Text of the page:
Australian laws bans tourists from climbing Uluru mountain, which is sacred to Aboriginals

Uluru, a sacred rock to the Aboriginal community, is easily one of Australia’s most recognizable landmarks. It reaches 348 meters above the ground, but the bulk of this rock, which has a circumference of nearly 10 miles, lies underground. Such is its rarity that UNESCO placed Uluru on its World Heritage sites list. Hundreds of thousands of tourists visit this sacred every year to bike around it, take a tour, but most importantly, climb it. For the local Anangu Aboriginal people, Uluru is a place of power. It is many things to the Anangu, including the center of the universe and the home of the Mother of the Earth. For thousands of years, the Anangu have created petroglyphs on Ayers Rock that are now considered national cultural treasures. So when tourists start climbing up this holy mountain and stripping on top as a “tribute to the Indigenous culture,” (The Telegraph 11/1) the Aborigines were not happy. In November of 2018, the Uluru-Kata Tjuta National Park board stated that the climbing of Uluru would be banned from October 2019 and on. This is important because it shows how tourists in our day and age can be extremely disrespectful knowingly and unknowingly.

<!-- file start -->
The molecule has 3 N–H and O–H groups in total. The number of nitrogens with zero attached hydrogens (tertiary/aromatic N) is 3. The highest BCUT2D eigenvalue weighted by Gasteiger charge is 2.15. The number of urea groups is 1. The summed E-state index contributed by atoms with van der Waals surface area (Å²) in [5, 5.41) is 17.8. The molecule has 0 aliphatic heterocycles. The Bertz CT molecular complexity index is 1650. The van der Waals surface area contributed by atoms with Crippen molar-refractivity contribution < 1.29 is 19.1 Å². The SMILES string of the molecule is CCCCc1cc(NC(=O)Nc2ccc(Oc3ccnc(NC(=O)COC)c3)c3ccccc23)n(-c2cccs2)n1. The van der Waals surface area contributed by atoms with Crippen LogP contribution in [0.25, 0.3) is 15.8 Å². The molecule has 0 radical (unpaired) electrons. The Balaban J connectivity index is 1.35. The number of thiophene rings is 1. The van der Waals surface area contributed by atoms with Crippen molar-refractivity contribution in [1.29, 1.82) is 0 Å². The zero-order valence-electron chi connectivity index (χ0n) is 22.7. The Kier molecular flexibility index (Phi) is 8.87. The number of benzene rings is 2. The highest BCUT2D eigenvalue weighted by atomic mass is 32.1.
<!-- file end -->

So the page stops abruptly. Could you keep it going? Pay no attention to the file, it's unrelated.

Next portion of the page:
I feel this event is impressive, the fact that Australia is finally acknowledging Aboriginal beliefs and religion is significant. I think that this decision was a good idea. “About 250,000 people visit Uluru every year, according to the park’s website. In recent years, the number of visitors wishing to climb the rock has dropped significantly, to less than 20 percent” (NY Times, Nov 1) This shows how, although many people were upset about the climbing law, there was a high number of people that stopped climbing this mountain out of respect.
Recently, two tourists also climbed up the pyramids of Giza and were extremely disrespectful to the Muslim culture. “I say what you have done by climbing on that side of the rock, by climbing on that sensitive site, it’s the equivalent of me abseiling [rappelling] over the Sistine Chapel or climbing over a church,” (NEWSELA 11/12/18)
This and many other events similar show how tourists can be utterly rude. I feel that this matters in our life and society today because of the way the modern mind disregards history and does many things “for the fun of it.”


Was this law the savior for the Aboriginal people? Or the downfall of all income that goes into Uluru?